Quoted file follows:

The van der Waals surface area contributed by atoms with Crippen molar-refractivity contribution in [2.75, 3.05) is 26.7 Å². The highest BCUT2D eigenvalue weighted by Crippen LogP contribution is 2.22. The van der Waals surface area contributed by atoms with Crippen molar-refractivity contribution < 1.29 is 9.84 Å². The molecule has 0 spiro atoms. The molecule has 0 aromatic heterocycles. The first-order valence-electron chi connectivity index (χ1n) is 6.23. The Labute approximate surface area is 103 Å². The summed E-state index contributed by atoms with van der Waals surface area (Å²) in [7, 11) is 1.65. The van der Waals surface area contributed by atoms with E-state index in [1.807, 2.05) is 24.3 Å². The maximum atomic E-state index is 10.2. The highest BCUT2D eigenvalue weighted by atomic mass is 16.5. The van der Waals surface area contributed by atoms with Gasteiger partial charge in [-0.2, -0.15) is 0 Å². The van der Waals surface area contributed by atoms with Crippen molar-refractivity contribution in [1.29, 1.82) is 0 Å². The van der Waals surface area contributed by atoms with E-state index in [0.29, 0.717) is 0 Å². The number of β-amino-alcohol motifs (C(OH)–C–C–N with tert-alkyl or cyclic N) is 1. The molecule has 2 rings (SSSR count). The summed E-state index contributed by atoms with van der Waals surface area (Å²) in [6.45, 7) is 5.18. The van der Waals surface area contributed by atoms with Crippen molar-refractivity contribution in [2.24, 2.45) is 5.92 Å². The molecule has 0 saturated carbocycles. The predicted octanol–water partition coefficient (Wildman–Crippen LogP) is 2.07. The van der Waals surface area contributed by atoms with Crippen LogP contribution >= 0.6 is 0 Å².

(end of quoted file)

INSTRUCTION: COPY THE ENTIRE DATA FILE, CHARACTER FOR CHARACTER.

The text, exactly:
The van der Waals surface area contributed by atoms with Crippen molar-refractivity contribution in [2.75, 3.05) is 26.7 Å². The highest BCUT2D eigenvalue weighted by Crippen LogP contribution is 2.22. The van der Waals surface area contributed by atoms with Crippen molar-refractivity contribution < 1.29 is 9.84 Å². The molecule has 0 spiro atoms. The molecule has 0 aromatic heterocycles. The first-order valence-electron chi connectivity index (χ1n) is 6.23. The Labute approximate surface area is 103 Å². The summed E-state index contributed by atoms with van der Waals surface area (Å²) in [7, 11) is 1.65. The van der Waals surface area contributed by atoms with E-state index in [1.807, 2.05) is 24.3 Å². The maximum atomic E-state index is 10.2. The highest BCUT2D eigenvalue weighted by atomic mass is 16.5. The van der Waals surface area contributed by atoms with Gasteiger partial charge in [-0.2, -0.15) is 0 Å². The van der Waals surface area contributed by atoms with Crippen molar-refractivity contribution in [1.29, 1.82) is 0 Å². The van der Waals surface area contributed by atoms with E-state index in [0.29, 0.717) is 0 Å². The number of β-amino-alcohol motifs (C(OH)–C–C–N with tert-alkyl or cyclic N) is 1. The molecule has 2 rings (SSSR count). The summed E-state index contributed by atoms with van der Waals surface area (Å²) in [6.45, 7) is 5.18. The van der Waals surface area contributed by atoms with Crippen molar-refractivity contribution in [2.24, 2.45) is 5.92 Å². The molecule has 0 saturated carbocycles. The predicted octanol–water partition coefficient (Wildman–Crippen LogP) is 2.07. The van der Waals surface area contributed by atoms with Crippen LogP contribution >= 0.6 is 0 Å².